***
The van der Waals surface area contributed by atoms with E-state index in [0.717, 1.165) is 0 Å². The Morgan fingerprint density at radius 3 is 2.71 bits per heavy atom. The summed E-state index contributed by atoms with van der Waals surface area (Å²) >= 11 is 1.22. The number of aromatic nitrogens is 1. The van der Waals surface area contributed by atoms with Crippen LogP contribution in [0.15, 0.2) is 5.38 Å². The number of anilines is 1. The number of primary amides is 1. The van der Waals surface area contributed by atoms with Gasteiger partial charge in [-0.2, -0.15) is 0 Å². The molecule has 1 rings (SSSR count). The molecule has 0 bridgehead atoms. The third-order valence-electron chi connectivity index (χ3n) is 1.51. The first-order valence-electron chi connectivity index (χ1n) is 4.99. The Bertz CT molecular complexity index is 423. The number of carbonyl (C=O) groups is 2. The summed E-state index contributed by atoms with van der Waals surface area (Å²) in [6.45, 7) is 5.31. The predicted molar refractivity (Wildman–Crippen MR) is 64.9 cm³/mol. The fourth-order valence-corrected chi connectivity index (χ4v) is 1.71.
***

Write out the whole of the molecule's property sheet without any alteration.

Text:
The van der Waals surface area contributed by atoms with E-state index in [0.717, 1.165) is 0 Å². The Morgan fingerprint density at radius 3 is 2.71 bits per heavy atom. The summed E-state index contributed by atoms with van der Waals surface area (Å²) >= 11 is 1.22. The number of aromatic nitrogens is 1. The van der Waals surface area contributed by atoms with Crippen LogP contribution in [0.15, 0.2) is 5.38 Å². The number of anilines is 1. The number of primary amides is 1. The van der Waals surface area contributed by atoms with Gasteiger partial charge in [-0.2, -0.15) is 0 Å². The molecule has 1 rings (SSSR count). The molecule has 0 bridgehead atoms. The third-order valence-electron chi connectivity index (χ3n) is 1.51. The first-order valence-electron chi connectivity index (χ1n) is 4.99. The Bertz CT molecular complexity index is 423. The number of carbonyl (C=O) groups is 2. The summed E-state index contributed by atoms with van der Waals surface area (Å²) in [6.45, 7) is 5.31. The predicted molar refractivity (Wildman–Crippen MR) is 64.9 cm³/mol. The fourth-order valence-corrected chi connectivity index (χ4v) is 1.71.